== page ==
Hiddenite furniture executive aims to win fair and square – Hickory Daily Record


HIDDENITE — When Roy R. Calcagne became president and CEO of Craftmaster Furniture 11 years ago, he met with each of the company’s approximately 400 employees in groups of 25 to convey his vision for the future.

Rumors were flying that the 34-year-old, privately owned upholstered furniture manufacturer was destined to become little more than a warehouse operation for its new, Chinese owners.

Calcagne assured Craftmaster employees that he and the new owners planned to grow the company. Further, he told them his goal was to make Craftmaster a great company, a place people were proud to work.

Today, Craftmaster employs nearly 700 people, making it the third-largest employer in Alexander County. It has more than 600,000 square feet of manufacturing and warehousing space, has solidified a reputation for high quality and service, and is a top performer in the Samson Holding Ltd. group, whose brands also include Universal, Paula Deen Home, Legacy Classic and LacquerCraft.  

Craftmaster has also developed a successful in-house training program and is a founding partner of the Alexander Furniture Academy, an industry-driven training program designed by local furniture manufacturers to prepare students for sewing operator and upholstering positions that are in high demand by the region’s largest employers.

“It’s been a great run, really exciting,” Calcagne said. “And what I’m most proud of in this company is that everyone is going in the same direction. We’re all working together for a common goal.”

Calcagne, 58, grew up in northwestern New Jersey, where as a high-schooler he was an all-county wrestler and played soccer. He earned a Bachelor of Science in Marketing from Fairleigh Dickinson University in 1980, then went to work for Macy’s Department Store. He was an upholstery buyer for Macy’s for 13 years before joining Joan Fabrics and moving to North Carolina. He joined Broyhill in 1999, then Universal Furniture in 2003. Samson purchased Craftmaster in 2006, and Calcagne was named president and CEO.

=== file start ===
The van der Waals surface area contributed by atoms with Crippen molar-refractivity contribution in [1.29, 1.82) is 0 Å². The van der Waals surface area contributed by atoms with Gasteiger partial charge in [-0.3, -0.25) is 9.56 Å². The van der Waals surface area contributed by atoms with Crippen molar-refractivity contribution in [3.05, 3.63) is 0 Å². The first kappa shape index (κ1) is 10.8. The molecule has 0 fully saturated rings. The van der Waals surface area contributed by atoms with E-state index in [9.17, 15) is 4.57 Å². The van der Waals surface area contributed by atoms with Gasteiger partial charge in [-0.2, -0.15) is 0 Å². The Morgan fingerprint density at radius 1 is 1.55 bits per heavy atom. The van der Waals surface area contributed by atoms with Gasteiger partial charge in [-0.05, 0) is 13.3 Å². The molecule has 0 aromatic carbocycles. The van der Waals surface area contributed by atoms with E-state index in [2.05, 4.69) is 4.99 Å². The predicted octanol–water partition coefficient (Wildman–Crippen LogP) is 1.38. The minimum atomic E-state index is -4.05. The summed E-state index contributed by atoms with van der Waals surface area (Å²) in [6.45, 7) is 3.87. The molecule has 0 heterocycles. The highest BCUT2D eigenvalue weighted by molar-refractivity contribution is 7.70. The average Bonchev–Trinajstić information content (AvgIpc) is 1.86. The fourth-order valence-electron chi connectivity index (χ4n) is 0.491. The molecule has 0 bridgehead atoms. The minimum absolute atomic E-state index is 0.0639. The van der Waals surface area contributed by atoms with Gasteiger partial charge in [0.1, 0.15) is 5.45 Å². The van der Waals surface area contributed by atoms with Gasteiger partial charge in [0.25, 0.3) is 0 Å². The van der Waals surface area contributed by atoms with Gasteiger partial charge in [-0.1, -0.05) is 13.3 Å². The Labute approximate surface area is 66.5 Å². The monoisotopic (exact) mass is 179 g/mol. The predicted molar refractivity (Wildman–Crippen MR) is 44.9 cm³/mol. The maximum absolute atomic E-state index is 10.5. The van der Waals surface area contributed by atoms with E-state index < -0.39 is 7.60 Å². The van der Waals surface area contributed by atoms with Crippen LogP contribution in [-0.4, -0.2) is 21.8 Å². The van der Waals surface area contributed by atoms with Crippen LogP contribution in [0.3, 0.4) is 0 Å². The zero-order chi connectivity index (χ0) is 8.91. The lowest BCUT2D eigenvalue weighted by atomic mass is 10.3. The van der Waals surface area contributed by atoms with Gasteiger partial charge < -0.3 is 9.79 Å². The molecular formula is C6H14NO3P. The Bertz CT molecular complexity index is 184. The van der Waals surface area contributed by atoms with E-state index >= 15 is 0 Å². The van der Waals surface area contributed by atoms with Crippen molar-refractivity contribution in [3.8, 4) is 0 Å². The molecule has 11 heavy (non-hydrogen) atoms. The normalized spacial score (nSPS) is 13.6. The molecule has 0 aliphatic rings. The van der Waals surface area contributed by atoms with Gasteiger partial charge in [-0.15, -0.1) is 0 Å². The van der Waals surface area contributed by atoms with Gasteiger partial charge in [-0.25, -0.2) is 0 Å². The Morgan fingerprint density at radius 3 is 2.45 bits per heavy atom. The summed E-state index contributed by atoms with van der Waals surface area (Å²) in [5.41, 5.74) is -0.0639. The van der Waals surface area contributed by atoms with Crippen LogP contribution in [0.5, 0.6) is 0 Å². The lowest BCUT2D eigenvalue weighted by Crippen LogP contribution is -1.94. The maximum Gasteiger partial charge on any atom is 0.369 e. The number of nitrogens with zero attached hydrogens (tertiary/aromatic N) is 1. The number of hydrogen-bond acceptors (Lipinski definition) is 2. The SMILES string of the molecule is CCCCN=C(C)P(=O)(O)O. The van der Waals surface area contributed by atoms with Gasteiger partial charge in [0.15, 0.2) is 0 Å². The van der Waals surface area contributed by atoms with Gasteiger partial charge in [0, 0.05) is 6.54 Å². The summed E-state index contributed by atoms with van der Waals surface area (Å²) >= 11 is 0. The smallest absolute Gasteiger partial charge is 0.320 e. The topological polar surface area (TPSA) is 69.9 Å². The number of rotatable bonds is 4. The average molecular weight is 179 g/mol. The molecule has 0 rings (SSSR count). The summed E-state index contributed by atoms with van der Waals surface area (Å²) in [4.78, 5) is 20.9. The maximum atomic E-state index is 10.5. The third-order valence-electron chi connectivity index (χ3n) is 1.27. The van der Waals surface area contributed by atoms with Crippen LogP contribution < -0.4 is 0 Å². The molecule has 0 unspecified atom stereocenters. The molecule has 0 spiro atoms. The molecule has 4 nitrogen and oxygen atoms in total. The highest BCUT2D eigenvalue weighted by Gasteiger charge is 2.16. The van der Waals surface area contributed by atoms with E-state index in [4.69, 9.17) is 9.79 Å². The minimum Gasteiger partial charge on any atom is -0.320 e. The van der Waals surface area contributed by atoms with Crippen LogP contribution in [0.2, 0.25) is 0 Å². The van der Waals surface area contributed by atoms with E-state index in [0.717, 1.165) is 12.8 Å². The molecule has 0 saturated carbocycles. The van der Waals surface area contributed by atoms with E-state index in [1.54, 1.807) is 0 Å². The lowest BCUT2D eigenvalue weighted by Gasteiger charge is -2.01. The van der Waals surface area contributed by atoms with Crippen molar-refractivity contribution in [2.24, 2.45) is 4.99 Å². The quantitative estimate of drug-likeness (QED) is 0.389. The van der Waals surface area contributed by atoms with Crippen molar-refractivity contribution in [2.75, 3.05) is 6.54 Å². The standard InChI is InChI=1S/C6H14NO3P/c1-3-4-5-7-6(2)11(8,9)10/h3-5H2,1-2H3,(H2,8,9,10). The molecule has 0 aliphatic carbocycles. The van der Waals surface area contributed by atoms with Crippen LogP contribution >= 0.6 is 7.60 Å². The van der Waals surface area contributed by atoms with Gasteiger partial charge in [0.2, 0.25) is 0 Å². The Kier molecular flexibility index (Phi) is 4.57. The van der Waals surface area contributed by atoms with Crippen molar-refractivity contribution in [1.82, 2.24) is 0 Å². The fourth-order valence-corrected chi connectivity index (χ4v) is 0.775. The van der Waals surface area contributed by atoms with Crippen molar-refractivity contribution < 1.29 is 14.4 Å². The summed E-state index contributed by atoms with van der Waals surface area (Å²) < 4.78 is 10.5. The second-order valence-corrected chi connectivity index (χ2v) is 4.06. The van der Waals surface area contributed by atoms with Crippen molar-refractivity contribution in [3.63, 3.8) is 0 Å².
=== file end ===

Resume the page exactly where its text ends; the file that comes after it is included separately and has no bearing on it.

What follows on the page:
Calcagne met his wife, Barbara, while they were both buyers for Macy’s. They have been married for 24 years, and have lived in Hickory since 1999. Their son, Johnny, is a 20-year-old rising junior at N.C. State University, where he is studying accounting and finance. A wall in Calcagne’s office at Hiddenite-based Craftmaster is largely devoted to photos of Johnny in action as an all-conference baseball player and captain of the baseball team at Hickory High School.

Calcagne said taking part in sports helps prepare young people for success.

“Being part of a team is important,” he said. “Athletics also motivates kids to succeed, teaches them perseverance, and helps them become coachable. Those attributes are important in life.”

Building Craftmaster has been a true team effort, one in which employees and managers have all stepped up to the plate, Calcagne said.

The company has renovated its plants, improved its employee food services, doubled its 401(k) contributions and initiated a series of pay raises.

Calcagne is especially pleased with an in-house training program initiated in 2013 and that continues to evolve as needs become apparent. There are currently 35 trainees in the company.